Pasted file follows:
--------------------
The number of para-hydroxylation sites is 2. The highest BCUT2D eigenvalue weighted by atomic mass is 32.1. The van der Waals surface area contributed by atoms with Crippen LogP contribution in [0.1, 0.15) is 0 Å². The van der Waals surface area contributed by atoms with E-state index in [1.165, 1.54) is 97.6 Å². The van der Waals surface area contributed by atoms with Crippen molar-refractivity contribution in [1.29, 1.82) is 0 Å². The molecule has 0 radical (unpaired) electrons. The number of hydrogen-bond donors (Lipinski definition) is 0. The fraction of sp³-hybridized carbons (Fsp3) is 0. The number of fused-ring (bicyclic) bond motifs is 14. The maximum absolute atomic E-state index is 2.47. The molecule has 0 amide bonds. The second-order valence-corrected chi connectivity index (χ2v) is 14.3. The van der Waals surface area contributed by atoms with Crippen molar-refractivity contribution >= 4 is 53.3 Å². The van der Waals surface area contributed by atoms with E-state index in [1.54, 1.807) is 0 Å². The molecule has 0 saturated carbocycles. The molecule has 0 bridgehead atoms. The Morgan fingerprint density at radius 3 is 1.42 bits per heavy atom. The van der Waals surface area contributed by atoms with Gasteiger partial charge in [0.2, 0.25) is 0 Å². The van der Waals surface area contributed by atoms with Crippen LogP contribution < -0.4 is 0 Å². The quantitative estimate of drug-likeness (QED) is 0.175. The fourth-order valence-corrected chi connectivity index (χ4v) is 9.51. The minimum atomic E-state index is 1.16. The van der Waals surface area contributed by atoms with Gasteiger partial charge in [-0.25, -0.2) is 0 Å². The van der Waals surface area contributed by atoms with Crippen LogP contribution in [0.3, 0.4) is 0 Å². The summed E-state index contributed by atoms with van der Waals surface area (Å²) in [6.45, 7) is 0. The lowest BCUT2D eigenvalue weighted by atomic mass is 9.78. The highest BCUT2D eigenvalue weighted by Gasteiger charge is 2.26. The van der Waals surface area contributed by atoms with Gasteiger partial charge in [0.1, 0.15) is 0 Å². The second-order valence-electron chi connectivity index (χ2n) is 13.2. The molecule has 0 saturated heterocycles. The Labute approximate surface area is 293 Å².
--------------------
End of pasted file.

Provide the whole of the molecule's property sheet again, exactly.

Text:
The number of para-hydroxylation sites is 2. The highest BCUT2D eigenvalue weighted by atomic mass is 32.1. The van der Waals surface area contributed by atoms with Crippen LogP contribution in [0.1, 0.15) is 0 Å². The van der Waals surface area contributed by atoms with E-state index in [1.165, 1.54) is 97.6 Å². The van der Waals surface area contributed by atoms with Crippen molar-refractivity contribution in [1.29, 1.82) is 0 Å². The molecule has 0 radical (unpaired) electrons. The number of hydrogen-bond donors (Lipinski definition) is 0. The fraction of sp³-hybridized carbons (Fsp3) is 0. The number of fused-ring (bicyclic) bond motifs is 14. The maximum absolute atomic E-state index is 2.47. The molecule has 0 amide bonds. The second-order valence-corrected chi connectivity index (χ2v) is 14.3. The van der Waals surface area contributed by atoms with Crippen molar-refractivity contribution >= 4 is 53.3 Å². The van der Waals surface area contributed by atoms with E-state index in [1.54, 1.807) is 0 Å². The molecule has 0 saturated carbocycles. The molecule has 0 bridgehead atoms. The Morgan fingerprint density at radius 3 is 1.42 bits per heavy atom. The van der Waals surface area contributed by atoms with Gasteiger partial charge in [0.2, 0.25) is 0 Å². The van der Waals surface area contributed by atoms with Crippen LogP contribution < -0.4 is 0 Å². The quantitative estimate of drug-likeness (QED) is 0.175. The fourth-order valence-corrected chi connectivity index (χ4v) is 9.51. The minimum atomic E-state index is 1.16. The van der Waals surface area contributed by atoms with Gasteiger partial charge in [-0.25, -0.2) is 0 Å². The van der Waals surface area contributed by atoms with Crippen LogP contribution in [0.3, 0.4) is 0 Å². The summed E-state index contributed by atoms with van der Waals surface area (Å²) in [6.45, 7) is 0. The lowest BCUT2D eigenvalue weighted by atomic mass is 9.78. The highest BCUT2D eigenvalue weighted by Gasteiger charge is 2.26. The van der Waals surface area contributed by atoms with Gasteiger partial charge in [0.1, 0.15) is 0 Å². The second-order valence-electron chi connectivity index (χ2n) is 13.2. The molecule has 0 saturated heterocycles. The Labute approximate surface area is 293 Å².